How CFN is addressing frailty

A time for action

Canadian Frailty Network believes that the prevalence of frailty in Canada requires a shift from a single-system illness focus.  We need to screen all older adults who meet pre-specified age thresholds or population based thresholds when they come into contact with the health care system.

Tools for assessing frailty are readily available and should be incorporated into routine practice.  Importantly, the tools commonly used to measure frailty often lend themselves to the identification of possible interventions. Doing so will enable care professionals to tailor interventions for older adults at greater risk of rapid loss of functional status, hospitalization, institutionalization, falls, delirium or death; potentially preventing or significantly delaying negative health results, and preventing unnecessary and unwanted interventions by improving care at end of life.  This will lead to outcomes desired by older adults: to remain in their homes and communities and to be as functional as possible for as long as possible. Recognizing how frailty impacts the life span will allow for better integration of the individual’s goals of care into potential treatment options.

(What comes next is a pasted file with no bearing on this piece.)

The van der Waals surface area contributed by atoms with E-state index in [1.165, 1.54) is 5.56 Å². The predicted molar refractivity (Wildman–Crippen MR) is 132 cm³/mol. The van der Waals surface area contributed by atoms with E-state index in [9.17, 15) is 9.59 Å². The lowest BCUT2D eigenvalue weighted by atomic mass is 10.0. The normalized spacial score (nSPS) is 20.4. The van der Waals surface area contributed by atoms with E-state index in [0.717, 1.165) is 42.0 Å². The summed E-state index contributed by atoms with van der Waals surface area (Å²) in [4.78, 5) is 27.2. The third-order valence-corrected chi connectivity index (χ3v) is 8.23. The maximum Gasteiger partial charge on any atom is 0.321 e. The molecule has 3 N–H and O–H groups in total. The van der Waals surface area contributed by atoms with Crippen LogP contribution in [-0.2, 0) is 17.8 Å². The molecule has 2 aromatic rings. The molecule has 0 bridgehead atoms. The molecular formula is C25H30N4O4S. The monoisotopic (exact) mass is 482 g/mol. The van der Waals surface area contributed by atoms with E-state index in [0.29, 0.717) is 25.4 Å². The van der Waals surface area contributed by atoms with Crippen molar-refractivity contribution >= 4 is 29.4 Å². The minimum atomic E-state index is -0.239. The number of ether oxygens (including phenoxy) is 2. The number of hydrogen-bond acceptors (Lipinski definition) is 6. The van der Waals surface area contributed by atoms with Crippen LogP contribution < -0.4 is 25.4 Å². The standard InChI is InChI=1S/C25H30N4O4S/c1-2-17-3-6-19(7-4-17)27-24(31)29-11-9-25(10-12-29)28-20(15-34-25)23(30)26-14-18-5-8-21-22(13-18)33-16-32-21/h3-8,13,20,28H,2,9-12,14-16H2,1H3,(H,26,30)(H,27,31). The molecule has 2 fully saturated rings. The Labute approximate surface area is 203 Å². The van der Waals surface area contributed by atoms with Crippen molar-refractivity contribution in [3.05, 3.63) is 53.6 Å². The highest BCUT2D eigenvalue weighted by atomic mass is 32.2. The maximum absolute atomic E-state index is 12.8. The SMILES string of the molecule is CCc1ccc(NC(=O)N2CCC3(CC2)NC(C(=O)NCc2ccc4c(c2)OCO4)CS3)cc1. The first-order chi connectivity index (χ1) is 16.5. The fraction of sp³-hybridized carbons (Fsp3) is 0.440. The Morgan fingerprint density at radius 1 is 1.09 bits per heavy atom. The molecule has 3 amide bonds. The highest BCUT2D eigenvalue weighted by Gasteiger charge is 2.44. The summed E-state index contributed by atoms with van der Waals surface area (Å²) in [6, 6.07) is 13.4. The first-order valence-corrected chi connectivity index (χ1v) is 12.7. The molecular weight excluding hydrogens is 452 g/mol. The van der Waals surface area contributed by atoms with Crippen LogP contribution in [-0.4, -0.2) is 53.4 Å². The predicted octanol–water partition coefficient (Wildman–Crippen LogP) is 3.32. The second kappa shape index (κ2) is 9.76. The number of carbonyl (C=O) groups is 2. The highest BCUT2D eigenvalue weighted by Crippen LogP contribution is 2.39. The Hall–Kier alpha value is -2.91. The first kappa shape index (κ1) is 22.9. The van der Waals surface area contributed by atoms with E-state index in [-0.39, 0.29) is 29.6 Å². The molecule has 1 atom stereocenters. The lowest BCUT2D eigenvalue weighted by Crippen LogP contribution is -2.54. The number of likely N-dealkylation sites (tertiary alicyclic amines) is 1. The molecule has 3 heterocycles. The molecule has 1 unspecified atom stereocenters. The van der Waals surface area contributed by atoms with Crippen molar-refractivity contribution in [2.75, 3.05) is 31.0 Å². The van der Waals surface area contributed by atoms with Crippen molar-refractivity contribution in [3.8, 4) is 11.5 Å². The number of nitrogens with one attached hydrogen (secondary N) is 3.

Different settings in the Canadian health care system will require different strategies and tools to assess for frailty. The tools in primary care may be different that those in long term care or acute care or critical care. Moreover, the societal, ethical and legal implications of screening for frailty will need to be addressed. Given the magnitude of the challenges that frailty poses for the health care system as it is currently organized, a shift in health policy and planning is needed that includes but is not limited to the implementation of frailty screening tools across care settings; new training and qualification frameworks for caregivers and health care professionals; and adapted funding models.

The exposure of patients, caregivers and health care professionals to evidence-based frailty screening that embraces rehabilitative and social supports will spur changes in health care practices that underpin broader system improvements and more sustainable health funding models